Element/Nutrient Composition and the Issue of Heat

Arctic soils consist of many trace elements, as well as very large quantities of the carbon, nitrogen, and phosphorous very important to the ecosystem. These elements are essential to processes of mineralization and respiration and nutrient distribution, and because decomposition processes of Arctic tundra soils respond to temperature increase more than other types of region soils, they stand to be very greatly affected by both global warming and other sources of heat input. Increased water flow which can result from melting of permafrost also temporarily increase nutrient distribution and lengthen the growing season for certain plants, particularly E. vaginatum, a species of cottongrass sedges. Increased soil flow increases heat flux, which leads to deeper thaw and therefore magnifies the effect.

Concern also arises that the Arctic soils may contribute to greenhouse gas emissions due to this increase in decomposition of organic matter. Most soil organic carbon is found in the active layer of the soil, and it varies in amount depending on such formations as ice wedges, which melt to form polygons with either “high-centers” or “low-centers” that drain in different ways. The proportion of soil organic carbon in the upper permafrost is directly related to the influence of soil moisture on active-layer thickness in that better drained soils have more carbon in the active layer. With global warming and increased heat, the active layer thickness may increase by 20-30%, increasing cryoturbation, thermal erosion, and intensified thaw-lake cycles. Thaw lakes contain peat in frozen subsoil which would also decompose when melted, increasing emissions.

Nutrient Cycles
In order to understand the ANWR ecosystem, it is also necessary to investigate the energy and nutrient cycles. The carbon balance of the ecosystem has been highly influenced by global climate changes and CO2 content changes. The arctic contains 11% of the world’s organic matter pool, and within the arctic tundra ecosystems, there are both carbon sinks and carbon sources. Vegetation changes in the Alaskan tussock tundra over the past decade has brought about important feedbacks on the region’s biogeochemical cycles, mostly through altered rates of carbon and energy exchange between biosphere and atmosphere. Modeling analysis suggests that the source/sink strength of tundra depends on changes in photosynthesis that result from the partitioning of nitrogen between vegetation and soils, and on changes in soil moisture, which affect soil respiration rates. All of these factors may be affected by machine and human activity in the region and disturbances in the permafrost.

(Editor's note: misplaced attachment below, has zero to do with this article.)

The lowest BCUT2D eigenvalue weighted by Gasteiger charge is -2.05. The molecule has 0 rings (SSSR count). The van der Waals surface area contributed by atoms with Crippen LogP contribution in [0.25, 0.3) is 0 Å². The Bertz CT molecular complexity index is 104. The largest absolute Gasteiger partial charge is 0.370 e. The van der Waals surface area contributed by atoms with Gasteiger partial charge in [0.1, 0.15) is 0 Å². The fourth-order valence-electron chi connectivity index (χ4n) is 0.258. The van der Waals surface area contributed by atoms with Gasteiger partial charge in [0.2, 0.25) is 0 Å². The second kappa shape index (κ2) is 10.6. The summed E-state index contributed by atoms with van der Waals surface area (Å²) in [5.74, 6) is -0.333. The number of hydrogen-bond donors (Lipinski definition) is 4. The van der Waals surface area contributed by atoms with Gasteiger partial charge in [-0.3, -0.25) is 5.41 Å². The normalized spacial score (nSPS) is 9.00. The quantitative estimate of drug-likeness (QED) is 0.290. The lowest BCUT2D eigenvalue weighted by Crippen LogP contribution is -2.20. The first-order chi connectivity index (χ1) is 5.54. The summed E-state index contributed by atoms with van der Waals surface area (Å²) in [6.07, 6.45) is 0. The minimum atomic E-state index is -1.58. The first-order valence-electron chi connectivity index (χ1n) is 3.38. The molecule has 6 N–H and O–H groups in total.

Nutrient cycling and fertilization studies in arctic ecosystems show that plant growth is strongly limited by nutrient availability. Such activity depends highly on decomposition, nitrogen mineralization, phosphorous availability, and controls on carbon and nutrient cycles, which in turn depend on temperature, moisture, decomposability of litter inputs, depth of thaw, etc.

Current Net Ecosystem Carbon Storage and Flux

Carbon pools and rates of carbon accumulation vary, depending on vegetation type and environmental conditions.

More than 90% of the carbon in arctic ecosystems is located in soils, with even higher percentages (98%) in soils of northern peatlands. In upland boreal forest, in contrast, only about 55% of the ecosystem carbon is found in the soil. Not only is the proportion of soil carbon substantial, but so are the absolute amounts. Arctic tundra has 55 Pg (petagrams) of carbon stored as soil organic matter in the A horizon, compared with 87.5 Pg in non-peatland boreal forest and 122 Pg in forest peatlands and Gorham’s estimates of 455 Pg C are considerably higher (1991).

Tussock and wet sedge tundra soils account for the bulk of circumpolar tundra carbon stores because they have large amounts of carbon per square meter and cover large areas. Although per unit area carbon storage in polar semi-deserts is only about one-half that in the wet sedge tundra, the greater extent of these semi-deserts results in carbon stores approaching those of wet sedge tundra.

For these large stores of soil organic matter to have accumulated in northern ecosystems, production must have exceeded decomposition at some time in the past. Recent estimates indicate that northern ecosystems still constitute a small net sink for atmospheric carbon; current accumulation rates, however, are difficult to assess (Post, 1990; Gorham, 1991). Because the rates vary with conditions and ecosystem type, soil carbon accumulation is positive in some areas and negative in others. The overall balance is still uncertain (Chapin 1991).

Carbon Balance of Arctic Plants and Ecosystems(and the relation with global warming)

The carbon cycle is strongly correlated with climate in the region, as well as the global climate dynamics. Because of the large amount of carbon present in northern soils and the presumed sensitivity of soil carbon accumulation or loss to climate change, northern ecosystems may be particularly important to global carbon balance in the future. Between 250 and 455 petagrams of carbon are present in the permafrost and seasonally thawed soil layers -- about one-third the total world pool of soil carbon. Warmer soils could deepen the active layer and lead to thermokarst and the eventual loss of permafrost over much of the Arctic and the boreal forest. These changes could in turn alter arctic hydrology, drying the upper soil layers and increasing decomposition rates. As a result, much of the carbon now stored in the active soil layer and permafrost could be released to the atmosphere, thereby increasing CO2 emissions and exacerbating CO2-induced warming. Alternatively, plant communities and vegetation can be changed because of the increase in atmospheric CO2 and nutrient availability. New communities might be taller and have higher rates of primary productivity than does extant vegetation. The net result could be higher primary productivity, increased carbon storage in plant biomass, and a negative feedback on global atmospheric CO2.